How to Paint a Ceiling Fan
Flat Protective Enamel Spray Paint (preferably with primer)
120 Grit Sandpaper
Water and Mild Soap
For this DIY video, we used a Kichler ceiling fan.
Preparation to Paint a Ceiling Fan
When choosing your paint colors, keep the following tips in mind:
- For the fan hardware (blade brackets, canopy cover, etc.), choose a color that matches the door hinges, door knobs, and appliances in the room.
- For the fan blades, choose a color that matches the furniture, doors, and cabinets in the room.
Neutral colors such as ivory, taupe, and gray work well with many home decors and furniture.
10 Easy Steps to Painting a Ceiling Fan
To begin painting your ceiling fan, turn the power off at the circuit breaker and follow the steps below:
- Uninstall the ceiling fan starting with the switch housing, then the fan blades, and finally the motor assembly (steps may vary depending on your fan model).
- Disassemble the fan blades and motor assembly into individual pieces. Arrange the pieces on a sturdy work area covered with newspapers or cardboard.
- Strip the fan blades of any dirt, dust, or old flaky paint with 120 grit sandpaper. Sand the blades with the grain, paying extra attention to the blade edges.
- Clean the fan blades with water and mild soap or baby wipes. Make sure there is no leftover debris on the blades. Allow the blades to air dry.
- Clean the switch housing cover, motor housing cover, downrod, and blade brackets. Remove any dust or debris from all hardware pieces.
- Put on gloves to prevent direct contact with the spray paint. Shake the paint canister well and test the nozzle on the old newspaper.
- Spray the fan blades and hardware pieces with a thin, even coat of primer. Apply multiple coats until you've achieved the coverage you want. Allow the blades and hardware to air dry thoroughly. For this video, we used an enamel spray paint with primer.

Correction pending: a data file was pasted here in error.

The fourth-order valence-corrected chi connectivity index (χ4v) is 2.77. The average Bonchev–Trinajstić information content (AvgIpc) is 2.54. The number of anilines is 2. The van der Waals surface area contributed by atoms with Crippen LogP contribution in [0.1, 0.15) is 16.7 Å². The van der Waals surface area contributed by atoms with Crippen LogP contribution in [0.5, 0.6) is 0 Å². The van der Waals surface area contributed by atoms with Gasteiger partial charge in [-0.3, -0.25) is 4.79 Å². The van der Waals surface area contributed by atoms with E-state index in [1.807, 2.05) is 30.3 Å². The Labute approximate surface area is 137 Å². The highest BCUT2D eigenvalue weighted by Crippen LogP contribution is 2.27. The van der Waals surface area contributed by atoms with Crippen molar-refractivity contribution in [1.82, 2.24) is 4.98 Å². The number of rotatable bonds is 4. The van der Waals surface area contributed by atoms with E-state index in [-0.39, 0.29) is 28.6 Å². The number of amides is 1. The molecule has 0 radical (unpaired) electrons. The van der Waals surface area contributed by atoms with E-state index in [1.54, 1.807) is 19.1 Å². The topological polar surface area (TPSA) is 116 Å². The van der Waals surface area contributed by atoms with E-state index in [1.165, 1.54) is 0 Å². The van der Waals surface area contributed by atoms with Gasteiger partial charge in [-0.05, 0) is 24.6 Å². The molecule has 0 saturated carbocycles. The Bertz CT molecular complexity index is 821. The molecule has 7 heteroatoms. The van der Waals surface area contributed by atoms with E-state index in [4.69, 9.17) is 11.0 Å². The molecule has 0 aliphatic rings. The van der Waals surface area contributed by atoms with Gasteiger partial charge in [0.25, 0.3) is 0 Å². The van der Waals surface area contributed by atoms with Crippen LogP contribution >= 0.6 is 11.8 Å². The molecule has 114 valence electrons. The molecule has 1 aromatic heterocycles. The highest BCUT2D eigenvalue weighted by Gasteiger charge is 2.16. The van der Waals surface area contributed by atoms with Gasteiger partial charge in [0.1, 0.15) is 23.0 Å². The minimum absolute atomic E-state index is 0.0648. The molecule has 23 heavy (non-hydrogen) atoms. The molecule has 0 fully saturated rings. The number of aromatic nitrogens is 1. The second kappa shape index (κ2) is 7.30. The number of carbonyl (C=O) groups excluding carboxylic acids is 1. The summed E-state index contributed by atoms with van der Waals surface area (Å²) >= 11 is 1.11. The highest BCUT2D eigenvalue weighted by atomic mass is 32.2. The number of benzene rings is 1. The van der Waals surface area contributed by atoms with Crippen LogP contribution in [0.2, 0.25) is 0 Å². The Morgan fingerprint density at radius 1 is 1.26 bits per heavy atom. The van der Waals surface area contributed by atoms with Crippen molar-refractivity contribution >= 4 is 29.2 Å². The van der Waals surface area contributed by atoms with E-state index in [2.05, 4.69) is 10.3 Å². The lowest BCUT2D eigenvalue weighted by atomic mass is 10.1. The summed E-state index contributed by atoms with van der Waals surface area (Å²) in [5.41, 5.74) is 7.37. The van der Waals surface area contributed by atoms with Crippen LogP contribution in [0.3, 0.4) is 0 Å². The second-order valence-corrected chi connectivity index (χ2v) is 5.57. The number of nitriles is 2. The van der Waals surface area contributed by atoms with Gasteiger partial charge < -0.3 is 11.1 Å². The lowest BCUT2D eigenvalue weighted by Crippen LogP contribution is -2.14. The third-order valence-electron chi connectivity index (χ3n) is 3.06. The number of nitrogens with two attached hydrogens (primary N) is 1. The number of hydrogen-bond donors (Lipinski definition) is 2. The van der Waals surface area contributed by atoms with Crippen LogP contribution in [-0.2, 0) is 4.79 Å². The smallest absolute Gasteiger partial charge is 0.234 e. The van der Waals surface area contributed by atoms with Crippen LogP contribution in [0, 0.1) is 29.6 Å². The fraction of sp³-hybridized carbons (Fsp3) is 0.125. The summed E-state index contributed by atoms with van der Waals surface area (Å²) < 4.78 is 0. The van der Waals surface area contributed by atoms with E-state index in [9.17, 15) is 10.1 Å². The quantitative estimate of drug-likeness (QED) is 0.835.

- Once all the blades and hardware are dry, you're finally ready to spray your color. Make sure that you are at least 6 to 8 inches away from the surface and are moving the can in a side to side sweeping motion to ensure an even coat of paint. Start with the fan blades as they will dry faster and can start drying while you spray the hardware. We recommend at least two coats of color on the blades and hardware.
- Once the blades and hardware are dry, inspect the pieces to confirm whether or not additional paint coats are needed. Apply additional coats if needed and allow to air dry.
- Re-assemble and install your ceiling fan once all parts are completely dry. See Del Mar Fans and Lighting's article on how to install a ceiling fan for pointers if needed.
Once you have installed the ceiling fan, restore power the fan and verify it is working properly. A few coats of paint can work wonders on an old ceiling fan and breathe new life into a room. You can also use stencils and stamps to create a unique pattern or design on the blades.